Offering voice over IP over cellular isn’t a way to combat any potential losses the cellular guys might experience as a result of potential voice over Wi-Fi offerings. The only reason to offer voice over IP over cellular would be because it could offer a way for the operators to deliver voice cheaply. The voice over Wi-Fi or voice over WiMax solutions would be threatening to the cellular operators on the basis of portability or mobility and lower costs, not based merely on the fact that they use voice over IP technology.
The CEO of RoamAD, the mesh Wi-Fi network provider, is making some bold statements about how voice over Wi-Fi can compete with 3G: While I find voice over Wi-Fi compelling, I think it’s a mistake to suggest that it will seriously compete with the cellular networks. Voice over Wi-Fi could steal some significant business from the cellular operators but it is unlikely to essentially replace the cellular services. Voice over Wi-Fi could work quite well if it’s married with cellular so that customers can use the Wi-Fi network where available but roam onto the cellular networks which already offer significant coverage. Otherwise the Wi-Fi services will be quite geographically limited, at least for the medium term. Historically, we’ve seen a few technologies or companies try to target a local service and none has done particularly well. For example, Leap Wireless has a strategy of offering cellular only on a local basis to customers in certain markets. The company recently reorganized under bankruptcy protection, sold a bunch of licenses, and signed a roaming agreement with Verizon to allow customers to roam.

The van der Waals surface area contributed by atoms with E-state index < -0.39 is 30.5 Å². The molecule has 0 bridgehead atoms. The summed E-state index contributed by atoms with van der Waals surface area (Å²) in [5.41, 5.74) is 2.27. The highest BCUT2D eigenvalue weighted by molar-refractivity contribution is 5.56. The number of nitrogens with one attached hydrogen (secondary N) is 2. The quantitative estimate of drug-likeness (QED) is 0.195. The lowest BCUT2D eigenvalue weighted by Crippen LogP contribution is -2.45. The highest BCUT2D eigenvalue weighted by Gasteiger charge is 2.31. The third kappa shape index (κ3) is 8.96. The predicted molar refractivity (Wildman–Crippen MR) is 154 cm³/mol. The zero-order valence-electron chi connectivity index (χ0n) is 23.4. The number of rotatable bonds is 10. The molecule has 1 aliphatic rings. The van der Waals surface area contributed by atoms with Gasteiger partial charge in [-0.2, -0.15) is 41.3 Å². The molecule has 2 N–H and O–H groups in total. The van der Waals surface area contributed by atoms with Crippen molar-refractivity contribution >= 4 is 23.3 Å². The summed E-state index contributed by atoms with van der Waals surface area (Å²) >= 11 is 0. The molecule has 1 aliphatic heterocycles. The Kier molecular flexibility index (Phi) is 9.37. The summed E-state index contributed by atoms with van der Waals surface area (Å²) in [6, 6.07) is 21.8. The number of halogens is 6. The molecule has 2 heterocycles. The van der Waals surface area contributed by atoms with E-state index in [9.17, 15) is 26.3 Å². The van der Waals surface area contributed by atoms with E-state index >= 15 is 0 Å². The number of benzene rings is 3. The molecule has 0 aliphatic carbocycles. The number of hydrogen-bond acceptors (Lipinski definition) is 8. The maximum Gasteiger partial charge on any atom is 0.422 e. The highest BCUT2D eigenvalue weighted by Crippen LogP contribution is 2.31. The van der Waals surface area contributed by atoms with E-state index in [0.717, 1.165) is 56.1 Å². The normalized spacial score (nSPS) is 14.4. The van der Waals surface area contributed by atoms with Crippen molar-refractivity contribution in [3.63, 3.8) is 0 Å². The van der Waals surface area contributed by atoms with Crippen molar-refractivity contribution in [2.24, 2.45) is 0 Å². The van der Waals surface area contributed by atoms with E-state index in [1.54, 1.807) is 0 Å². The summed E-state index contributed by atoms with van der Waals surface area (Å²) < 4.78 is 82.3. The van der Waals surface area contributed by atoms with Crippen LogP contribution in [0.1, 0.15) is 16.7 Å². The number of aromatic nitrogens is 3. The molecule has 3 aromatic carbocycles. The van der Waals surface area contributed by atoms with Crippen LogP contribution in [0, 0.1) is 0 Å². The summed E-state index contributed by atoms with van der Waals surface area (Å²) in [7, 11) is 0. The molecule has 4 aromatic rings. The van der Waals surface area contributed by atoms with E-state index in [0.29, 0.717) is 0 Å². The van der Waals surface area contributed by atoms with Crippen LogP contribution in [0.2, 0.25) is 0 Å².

The Personal Handyphone Systems in Japan are another good example. PHS, which had small coverage areas, declined dramatically with the introduction of cellular technologies. Mobile Media Japan has a good timeline of sorts following the fate of PHS. The technology has recently seen a bit of a renaissance, but as a way to target the very very low end of the mobile phone market. The regions where PHS might be successful are not the same areas people are talking about introducing voice over Wi-Fi on a wide scale.